A look at Cisco’s purchase of WebEx

Cisco Systems Corp.’s recent US$3.2-billion purchase of networking software firm WebEx Communications Inc. is a signal that the networking giant is dipping its hands into the lucrative SMB market.

WebEx, which deploys Web conferencing and desktop sharing technologies for businesses in the SMB space, can be a gateway software for clients looking to eventually move into higher-end Cisco collaboration products, according to one analyst.

Cisco’s acquisition strategy has been aimed towards larger and more mature companies, and in line with the company’s program to develop its own conferencing tools, said Chris Silva, analyst at Forrester Research.  

“These programs are much higher end and complex than what WebEx brings to the table, but the WebEx acquisition fills a hole for Cisco in the lower-end. It’s probably something that will help Cisco,” he said.

One Cisco executive said the move to focus on SMB, especially due to do the cost-sensitive nature of the market, is crucial.

“WebEx is a recognized leader in both collaboration and SMB markets and these markets are two core growth areas for Cisco. With this acquisition Cisco was able to achieve two business goals at the same time,” said Charles Carmel, director of business development for Cisco.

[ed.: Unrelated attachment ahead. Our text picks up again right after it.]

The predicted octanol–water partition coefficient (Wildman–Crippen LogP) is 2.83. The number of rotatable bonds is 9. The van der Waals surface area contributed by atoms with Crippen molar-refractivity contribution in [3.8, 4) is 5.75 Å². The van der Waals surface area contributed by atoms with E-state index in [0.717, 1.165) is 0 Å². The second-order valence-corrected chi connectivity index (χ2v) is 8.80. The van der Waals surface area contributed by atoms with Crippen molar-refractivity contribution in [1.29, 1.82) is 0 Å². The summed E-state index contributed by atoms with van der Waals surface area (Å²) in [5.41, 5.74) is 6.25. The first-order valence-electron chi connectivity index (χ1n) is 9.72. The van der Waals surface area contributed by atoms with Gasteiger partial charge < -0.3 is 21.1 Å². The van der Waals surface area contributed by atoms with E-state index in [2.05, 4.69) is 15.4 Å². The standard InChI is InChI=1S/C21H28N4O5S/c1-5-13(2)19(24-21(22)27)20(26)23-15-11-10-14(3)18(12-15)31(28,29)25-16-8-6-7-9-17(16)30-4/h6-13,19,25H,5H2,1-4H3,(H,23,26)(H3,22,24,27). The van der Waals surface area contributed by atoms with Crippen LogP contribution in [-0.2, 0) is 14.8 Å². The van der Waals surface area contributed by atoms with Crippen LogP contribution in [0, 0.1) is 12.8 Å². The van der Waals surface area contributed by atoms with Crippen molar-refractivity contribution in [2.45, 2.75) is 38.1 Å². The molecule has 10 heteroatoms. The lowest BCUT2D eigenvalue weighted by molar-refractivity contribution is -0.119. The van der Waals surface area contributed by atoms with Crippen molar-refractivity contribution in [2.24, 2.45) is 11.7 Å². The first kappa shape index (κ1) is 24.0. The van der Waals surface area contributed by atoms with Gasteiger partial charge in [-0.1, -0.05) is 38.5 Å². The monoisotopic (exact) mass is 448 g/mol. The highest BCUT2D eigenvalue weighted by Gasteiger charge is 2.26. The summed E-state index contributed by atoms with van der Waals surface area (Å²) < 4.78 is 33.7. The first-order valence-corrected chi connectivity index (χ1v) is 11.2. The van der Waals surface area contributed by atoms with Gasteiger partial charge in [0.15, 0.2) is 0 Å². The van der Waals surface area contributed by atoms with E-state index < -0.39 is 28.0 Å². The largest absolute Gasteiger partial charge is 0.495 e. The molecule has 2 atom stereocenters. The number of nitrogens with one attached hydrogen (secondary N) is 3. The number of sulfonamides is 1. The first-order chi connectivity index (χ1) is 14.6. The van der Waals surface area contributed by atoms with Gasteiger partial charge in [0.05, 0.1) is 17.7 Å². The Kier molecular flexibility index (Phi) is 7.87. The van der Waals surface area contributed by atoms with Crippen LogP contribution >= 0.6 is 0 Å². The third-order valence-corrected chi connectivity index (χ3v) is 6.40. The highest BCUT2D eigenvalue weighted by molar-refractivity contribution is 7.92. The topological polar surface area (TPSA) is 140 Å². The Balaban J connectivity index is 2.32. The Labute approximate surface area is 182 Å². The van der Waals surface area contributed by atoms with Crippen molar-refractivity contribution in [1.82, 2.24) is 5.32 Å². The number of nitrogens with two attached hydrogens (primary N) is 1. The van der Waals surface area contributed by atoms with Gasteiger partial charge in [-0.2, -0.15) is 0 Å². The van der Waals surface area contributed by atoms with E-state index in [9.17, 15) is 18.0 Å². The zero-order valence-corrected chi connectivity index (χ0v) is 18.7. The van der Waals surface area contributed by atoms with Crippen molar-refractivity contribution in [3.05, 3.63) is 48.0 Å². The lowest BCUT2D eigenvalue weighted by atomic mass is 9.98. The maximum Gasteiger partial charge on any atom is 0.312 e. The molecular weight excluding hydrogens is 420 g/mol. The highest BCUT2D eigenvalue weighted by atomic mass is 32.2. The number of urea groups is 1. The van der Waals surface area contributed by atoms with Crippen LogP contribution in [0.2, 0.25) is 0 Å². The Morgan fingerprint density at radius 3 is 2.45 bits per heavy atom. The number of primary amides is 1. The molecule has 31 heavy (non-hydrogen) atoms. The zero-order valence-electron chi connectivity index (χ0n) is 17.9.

He added the WebEx purchase enables Cisco to bring its unified communications portfolio together with its new lower-end network collaboration software.

WebEx helps SMB customers have access to collaboration tools of large enterprises, without the infrastructure requirements and costs.

“These managers will be able to utilize the platform to scale and deliver content. Cisco’s view is that all forms of communications and collaboration will traverse the IP network. This philosophy is at the core of our strategy to use the network as a scalable platform,” Carmel said.

Another analyst believes Cisco’s WebEx buy will have far-reaching effects on the role of network managers in monitoring and using networked software platforms.

“You’re going to see more applications delivered through software as a service because of Cisco. They recognize the fact they’re in the software game, but if you’re going to be in on software, you have to sell it as a service,” said Zeus Kerravala, analyst with the Yankee Group.

“One of the big endgames here is integrating it into other technologies and applications. I think what this means is that the network manager has changed significantly from working just with the pipes to working with the business unit,” he said.

Silva thinks that blending Cisco’s core assets like unified communications with network collaboration will change how network managers view services on networks.

“I think a more active role for network managers will be taking place. It’s going to require more care and feeding. We’re looking to the vendors that provide UC tools that take into account — other than just data or health of the network — health of the services of the network,” he said.

Comment: cdnedit@itbusiness.ca

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Jim Love, Chief Content Officer, IT World Canada

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